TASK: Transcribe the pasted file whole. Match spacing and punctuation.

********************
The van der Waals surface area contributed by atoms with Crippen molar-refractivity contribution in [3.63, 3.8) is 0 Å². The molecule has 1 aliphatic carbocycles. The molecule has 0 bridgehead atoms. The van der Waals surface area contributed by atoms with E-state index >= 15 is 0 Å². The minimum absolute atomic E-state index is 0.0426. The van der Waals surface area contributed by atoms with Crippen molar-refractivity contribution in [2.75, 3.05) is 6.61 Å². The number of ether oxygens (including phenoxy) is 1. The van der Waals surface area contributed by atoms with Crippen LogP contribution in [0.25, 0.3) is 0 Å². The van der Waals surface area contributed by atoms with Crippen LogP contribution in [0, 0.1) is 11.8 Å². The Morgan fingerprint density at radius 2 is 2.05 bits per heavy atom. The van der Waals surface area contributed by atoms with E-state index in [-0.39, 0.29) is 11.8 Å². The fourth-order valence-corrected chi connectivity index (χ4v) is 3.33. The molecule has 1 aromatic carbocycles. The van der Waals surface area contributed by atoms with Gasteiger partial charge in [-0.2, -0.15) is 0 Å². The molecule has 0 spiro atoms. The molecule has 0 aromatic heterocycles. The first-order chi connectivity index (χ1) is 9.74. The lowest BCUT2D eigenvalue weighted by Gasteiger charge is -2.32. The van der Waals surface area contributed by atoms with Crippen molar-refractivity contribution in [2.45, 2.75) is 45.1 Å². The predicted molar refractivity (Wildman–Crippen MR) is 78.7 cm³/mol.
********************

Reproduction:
The van der Waals surface area contributed by atoms with Crippen molar-refractivity contribution in [3.63, 3.8) is 0 Å². The molecule has 1 aliphatic carbocycles. The molecule has 0 bridgehead atoms. The van der Waals surface area contributed by atoms with E-state index >= 15 is 0 Å². The minimum absolute atomic E-state index is 0.0426. The van der Waals surface area contributed by atoms with Crippen molar-refractivity contribution in [2.75, 3.05) is 6.61 Å². The number of ether oxygens (including phenoxy) is 1. The van der Waals surface area contributed by atoms with Crippen LogP contribution in [0.25, 0.3) is 0 Å². The van der Waals surface area contributed by atoms with Crippen LogP contribution in [0, 0.1) is 11.8 Å². The Morgan fingerprint density at radius 2 is 2.05 bits per heavy atom. The van der Waals surface area contributed by atoms with E-state index in [-0.39, 0.29) is 11.8 Å². The fourth-order valence-corrected chi connectivity index (χ4v) is 3.33. The molecule has 1 aromatic carbocycles. The van der Waals surface area contributed by atoms with Gasteiger partial charge in [-0.2, -0.15) is 0 Å². The molecule has 0 spiro atoms. The molecule has 0 aromatic heterocycles. The first-order chi connectivity index (χ1) is 9.74. The lowest BCUT2D eigenvalue weighted by Gasteiger charge is -2.32. The van der Waals surface area contributed by atoms with Crippen molar-refractivity contribution in [2.45, 2.75) is 45.1 Å². The predicted molar refractivity (Wildman–Crippen MR) is 78.7 cm³/mol.